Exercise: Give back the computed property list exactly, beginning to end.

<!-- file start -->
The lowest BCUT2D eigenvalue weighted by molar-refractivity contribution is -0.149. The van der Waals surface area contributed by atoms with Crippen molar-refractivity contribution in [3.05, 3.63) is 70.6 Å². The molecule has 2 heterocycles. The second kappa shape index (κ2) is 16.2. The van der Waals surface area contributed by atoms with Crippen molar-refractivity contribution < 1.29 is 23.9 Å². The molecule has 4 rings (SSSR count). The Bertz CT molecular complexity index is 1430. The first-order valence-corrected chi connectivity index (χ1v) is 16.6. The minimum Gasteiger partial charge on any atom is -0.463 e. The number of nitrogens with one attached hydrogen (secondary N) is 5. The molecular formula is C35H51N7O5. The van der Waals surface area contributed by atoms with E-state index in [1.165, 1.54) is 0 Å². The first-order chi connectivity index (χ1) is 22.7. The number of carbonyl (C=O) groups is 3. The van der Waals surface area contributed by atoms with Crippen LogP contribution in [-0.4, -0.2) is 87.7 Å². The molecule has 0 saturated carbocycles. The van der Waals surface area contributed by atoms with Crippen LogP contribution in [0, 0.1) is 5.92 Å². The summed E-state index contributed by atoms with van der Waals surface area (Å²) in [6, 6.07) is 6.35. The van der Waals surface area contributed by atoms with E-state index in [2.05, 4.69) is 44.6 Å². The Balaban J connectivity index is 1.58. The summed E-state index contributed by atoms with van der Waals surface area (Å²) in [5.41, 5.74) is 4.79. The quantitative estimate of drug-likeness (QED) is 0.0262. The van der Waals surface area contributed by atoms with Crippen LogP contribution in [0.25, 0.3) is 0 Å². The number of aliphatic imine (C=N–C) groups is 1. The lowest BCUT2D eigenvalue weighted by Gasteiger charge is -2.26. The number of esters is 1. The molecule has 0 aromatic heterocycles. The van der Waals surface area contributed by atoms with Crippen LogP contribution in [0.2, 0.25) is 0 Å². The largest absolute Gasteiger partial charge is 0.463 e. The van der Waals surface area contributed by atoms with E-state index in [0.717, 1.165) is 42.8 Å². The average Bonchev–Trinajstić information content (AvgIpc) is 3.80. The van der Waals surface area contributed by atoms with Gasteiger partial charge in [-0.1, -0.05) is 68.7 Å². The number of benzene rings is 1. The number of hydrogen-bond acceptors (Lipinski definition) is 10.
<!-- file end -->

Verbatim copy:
The lowest BCUT2D eigenvalue weighted by molar-refractivity contribution is -0.149. The van der Waals surface area contributed by atoms with Crippen molar-refractivity contribution in [3.05, 3.63) is 70.6 Å². The molecule has 2 heterocycles. The second kappa shape index (κ2) is 16.2. The van der Waals surface area contributed by atoms with Crippen molar-refractivity contribution < 1.29 is 23.9 Å². The molecule has 4 rings (SSSR count). The Bertz CT molecular complexity index is 1430. The first-order valence-corrected chi connectivity index (χ1v) is 16.6. The minimum Gasteiger partial charge on any atom is -0.463 e. The number of nitrogens with one attached hydrogen (secondary N) is 5. The molecular formula is C35H51N7O5. The van der Waals surface area contributed by atoms with E-state index in [1.165, 1.54) is 0 Å². The first-order chi connectivity index (χ1) is 22.7. The number of carbonyl (C=O) groups is 3. The van der Waals surface area contributed by atoms with Crippen LogP contribution in [-0.4, -0.2) is 87.7 Å². The molecule has 0 saturated carbocycles. The van der Waals surface area contributed by atoms with Crippen LogP contribution in [0, 0.1) is 5.92 Å². The summed E-state index contributed by atoms with van der Waals surface area (Å²) in [6, 6.07) is 6.35. The van der Waals surface area contributed by atoms with E-state index in [2.05, 4.69) is 44.6 Å². The Balaban J connectivity index is 1.58. The summed E-state index contributed by atoms with van der Waals surface area (Å²) in [5.41, 5.74) is 4.79. The quantitative estimate of drug-likeness (QED) is 0.0262. The van der Waals surface area contributed by atoms with Crippen LogP contribution in [0.25, 0.3) is 0 Å². The number of aliphatic imine (C=N–C) groups is 1. The lowest BCUT2D eigenvalue weighted by Gasteiger charge is -2.26. The number of esters is 1. The molecule has 0 aromatic heterocycles. The van der Waals surface area contributed by atoms with Crippen LogP contribution in [0.2, 0.25) is 0 Å². The largest absolute Gasteiger partial charge is 0.463 e. The van der Waals surface area contributed by atoms with E-state index in [0.717, 1.165) is 42.8 Å². The average Bonchev–Trinajstić information content (AvgIpc) is 3.80. The van der Waals surface area contributed by atoms with Gasteiger partial charge in [-0.1, -0.05) is 68.7 Å². The number of benzene rings is 1. The number of hydrogen-bond acceptors (Lipinski definition) is 10.